Succession to or vacancies in the office of president may arise under several possible circumstances: death, resignation, and removal from office. Deaths have occurred a number of times, resignation has occurred only once, and removal from office has never occurred. Article II, Section 4 of the Constitution allows for the removal of high federal officials, including the president, from office for “treason, bribery, or other high crimes and misdemeanors.” Article I, Section 2, Clause 5 gives the House of Representatives the power to impeach such officials by a majority vote. Article I, Section 3, Clause 6 gives the Senate the power to remove impeached officials from office, given a two-thirds vote to convict. The House has thus far impeached two presidents: Andrew Johnson in 1868 and Bill Clinton in 1998. Neither was convicted by the Senate. Johnson was acquitted by just one vote and Clinton by 17 votes. Under Section 3 of the Twenty-fifth Amendment, the president may transfer the presidential powers and duties to the vice president, who then becomes acting president, by transmitting a statement to the Speaker of the House and the President pro tempore of the Senate stating the reasons for the transfer. The president resumes the discharge of the presidential powers and duties upon transmitting, to those two officials, a written declaration stating that resumption. This transfer of power may occur for any reason the president considers appropriate; in 2002 and again in 2007, President George W. Bush briefly transferred presidential authority to Vice President Dick Cheney. In both cases, this was done to accommodate a medical procedure that required Bush to be sedated; both times, Bush returned to duty later the same day. Under Section 4 of the Twenty-fifth Amendment, the vice president, in conjunction with a majority of the Cabinet, may transfer the presidential powers and duties from the president to the vice president by transmitting a written declaration to the Speaker of the House and the president pro tempore of the Senate that the president is unable to discharge the presidential powers and duties. If this occurs, then the vice president will assume the presidential powers and duties as acting president; however, the president can declare that no such inability exists and resume the discharge of the presidential powers and duties. If the vice president and Cabinet contest this claim, it is up to Congress, which must meet within two days if not already in session, to decide the merit of the claim. The United States Constitution mentions the resignation of the president, but does not regulate its form or the conditions for its validity. Pursuant to federal law, the only valid evidence of the president's resignation is a written instrument to that effect, signed by the president and delivered to the office of the Secretary of State. This has only occurred once, when Richard Nixon delivered a letter to Henry Kissinger to that effect. Section 1 of the Twenty-fifth Amendment states that the vice president becomes president upon the removal from office, death, or resignation of the preceding president. The Presidential Succession Act of 1947 provides that if the offices of president and vice president are each either vacant or are held by a disabled person, the next officer in the presidential line of succession, the Speaker of the House, becomes acting president. The line then extends to the President pro tempore of the Senate, followed by every member of the Cabinet. The constitutionality of having congressional officials in the line of succession has been questioned. A person must fulfill all eligibility requirements of the office of president to be eligible to become acting president; ineligible individuals are skipped.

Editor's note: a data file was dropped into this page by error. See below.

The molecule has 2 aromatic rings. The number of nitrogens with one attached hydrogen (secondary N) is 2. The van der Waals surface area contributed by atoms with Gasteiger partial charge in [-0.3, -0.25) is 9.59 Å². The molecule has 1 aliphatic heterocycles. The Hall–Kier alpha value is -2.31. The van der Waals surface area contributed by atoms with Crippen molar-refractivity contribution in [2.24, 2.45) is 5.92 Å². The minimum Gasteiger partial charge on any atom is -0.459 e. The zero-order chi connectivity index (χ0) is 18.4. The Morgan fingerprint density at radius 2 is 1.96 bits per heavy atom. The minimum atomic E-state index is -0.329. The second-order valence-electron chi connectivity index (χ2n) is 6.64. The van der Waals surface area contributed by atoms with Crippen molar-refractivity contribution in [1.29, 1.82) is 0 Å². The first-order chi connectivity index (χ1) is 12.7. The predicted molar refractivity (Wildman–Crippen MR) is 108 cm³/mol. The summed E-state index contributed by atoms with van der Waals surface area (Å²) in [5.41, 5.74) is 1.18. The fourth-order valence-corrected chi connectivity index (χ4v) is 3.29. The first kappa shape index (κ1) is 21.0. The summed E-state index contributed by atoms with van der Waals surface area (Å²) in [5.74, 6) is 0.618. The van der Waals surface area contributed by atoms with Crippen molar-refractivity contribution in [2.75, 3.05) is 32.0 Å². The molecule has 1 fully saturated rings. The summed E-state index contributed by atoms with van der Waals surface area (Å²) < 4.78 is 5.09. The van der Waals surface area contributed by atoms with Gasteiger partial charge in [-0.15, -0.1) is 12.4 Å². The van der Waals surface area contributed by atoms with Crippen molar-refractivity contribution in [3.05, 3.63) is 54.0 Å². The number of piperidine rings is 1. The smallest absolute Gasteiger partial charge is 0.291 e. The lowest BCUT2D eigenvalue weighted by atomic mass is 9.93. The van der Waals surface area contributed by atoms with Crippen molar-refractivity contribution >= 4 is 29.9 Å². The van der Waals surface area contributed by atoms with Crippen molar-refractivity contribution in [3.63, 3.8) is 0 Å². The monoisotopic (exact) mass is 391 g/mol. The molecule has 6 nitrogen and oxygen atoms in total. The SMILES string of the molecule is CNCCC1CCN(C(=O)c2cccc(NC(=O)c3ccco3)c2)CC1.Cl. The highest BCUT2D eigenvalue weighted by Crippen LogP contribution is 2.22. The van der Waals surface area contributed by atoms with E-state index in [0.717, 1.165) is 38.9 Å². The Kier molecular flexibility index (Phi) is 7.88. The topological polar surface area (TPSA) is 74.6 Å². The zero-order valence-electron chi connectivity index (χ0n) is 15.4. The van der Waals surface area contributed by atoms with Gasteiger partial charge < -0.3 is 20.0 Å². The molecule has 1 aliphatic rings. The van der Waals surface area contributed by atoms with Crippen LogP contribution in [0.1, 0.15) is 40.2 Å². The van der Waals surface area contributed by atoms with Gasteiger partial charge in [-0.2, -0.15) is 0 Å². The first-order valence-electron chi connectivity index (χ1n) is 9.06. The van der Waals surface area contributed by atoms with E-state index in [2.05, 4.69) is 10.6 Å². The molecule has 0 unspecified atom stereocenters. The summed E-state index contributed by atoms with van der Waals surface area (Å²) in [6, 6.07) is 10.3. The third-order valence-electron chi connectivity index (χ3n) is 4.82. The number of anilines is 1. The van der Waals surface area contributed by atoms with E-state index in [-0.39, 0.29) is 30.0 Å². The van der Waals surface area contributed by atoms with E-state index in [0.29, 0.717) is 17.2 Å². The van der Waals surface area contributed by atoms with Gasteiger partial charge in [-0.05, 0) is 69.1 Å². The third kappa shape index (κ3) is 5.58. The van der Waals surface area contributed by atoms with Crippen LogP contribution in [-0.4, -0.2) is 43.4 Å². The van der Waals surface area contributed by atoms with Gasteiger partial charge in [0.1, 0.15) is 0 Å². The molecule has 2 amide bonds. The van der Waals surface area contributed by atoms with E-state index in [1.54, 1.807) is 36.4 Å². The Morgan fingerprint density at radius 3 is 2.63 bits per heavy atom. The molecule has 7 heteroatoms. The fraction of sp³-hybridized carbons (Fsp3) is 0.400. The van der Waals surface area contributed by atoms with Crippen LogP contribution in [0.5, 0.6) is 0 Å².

Fragile - References - Netflix